I just want to start off off the bat because it probably has to be said, this book is not intended to try to convert anyone to try to proselytize. Judaism specifically does not have a tradition of trying to proselytize people. And we're pretty adamant about that. We do not, not only are we not trying to proselytize you, we do not want you. We believe that, you know, God accepts everyone. God puts everyone in the world for a reason. If everyone was the same, it would be boring.
Except my next door neighbor.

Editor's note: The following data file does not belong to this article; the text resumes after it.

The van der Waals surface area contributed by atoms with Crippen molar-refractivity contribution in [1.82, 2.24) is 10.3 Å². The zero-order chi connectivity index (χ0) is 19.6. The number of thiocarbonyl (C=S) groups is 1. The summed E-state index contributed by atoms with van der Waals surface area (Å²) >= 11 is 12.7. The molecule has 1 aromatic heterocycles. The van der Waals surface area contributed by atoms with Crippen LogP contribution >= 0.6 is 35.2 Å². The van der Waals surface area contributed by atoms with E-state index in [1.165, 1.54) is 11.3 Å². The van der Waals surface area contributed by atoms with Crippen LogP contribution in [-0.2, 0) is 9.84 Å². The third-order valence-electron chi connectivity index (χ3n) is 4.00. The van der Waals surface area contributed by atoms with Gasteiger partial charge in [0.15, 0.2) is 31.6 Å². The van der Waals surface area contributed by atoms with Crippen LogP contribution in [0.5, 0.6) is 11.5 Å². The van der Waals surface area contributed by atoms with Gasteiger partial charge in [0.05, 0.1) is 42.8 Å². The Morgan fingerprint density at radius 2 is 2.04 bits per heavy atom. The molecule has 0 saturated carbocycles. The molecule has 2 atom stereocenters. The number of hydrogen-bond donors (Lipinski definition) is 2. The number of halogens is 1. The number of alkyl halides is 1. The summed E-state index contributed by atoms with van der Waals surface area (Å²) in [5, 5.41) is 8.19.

Your next door neighbor might have to change. Um, but, but yeah, so this book is not trying to convert anyone. It was just, uh, presenting one point of view of many. Um, who did we write a for? Uh, I'll admit we started off for ourselves. Um, like the project are in tech. The weekly newsletter started as just like a small project for me and Ben to keep in touch, then ran off from like we used to, we used to be coworkers. We worked together at our first job and then Ben ran off to Israel, but that was one friendship I wasn't willing to let go so quickly. So, um, we started this project as a small collaboration to help us keep in touch, which solidly grew. And as it grew organically, we discovered on our own who our audience was. And it seems like the answer is - there's no one single answer. I mean, obviously like you said, you know, programmers with their religion, with an interest in religion or ethical conversations and religious people with an interest in tech, but also people who are completely not religious. Um, people from all ends of the spectrum, people are not technical. People are not religious. We've gotten feedback from all of them. And it seems like pretty much anyone who's interested and who believes, like Ben said that tech is not a value neutral, uh, space. And who believes that values, that these conversations around values have to take place, is the intended audience for this book and for the newsletter.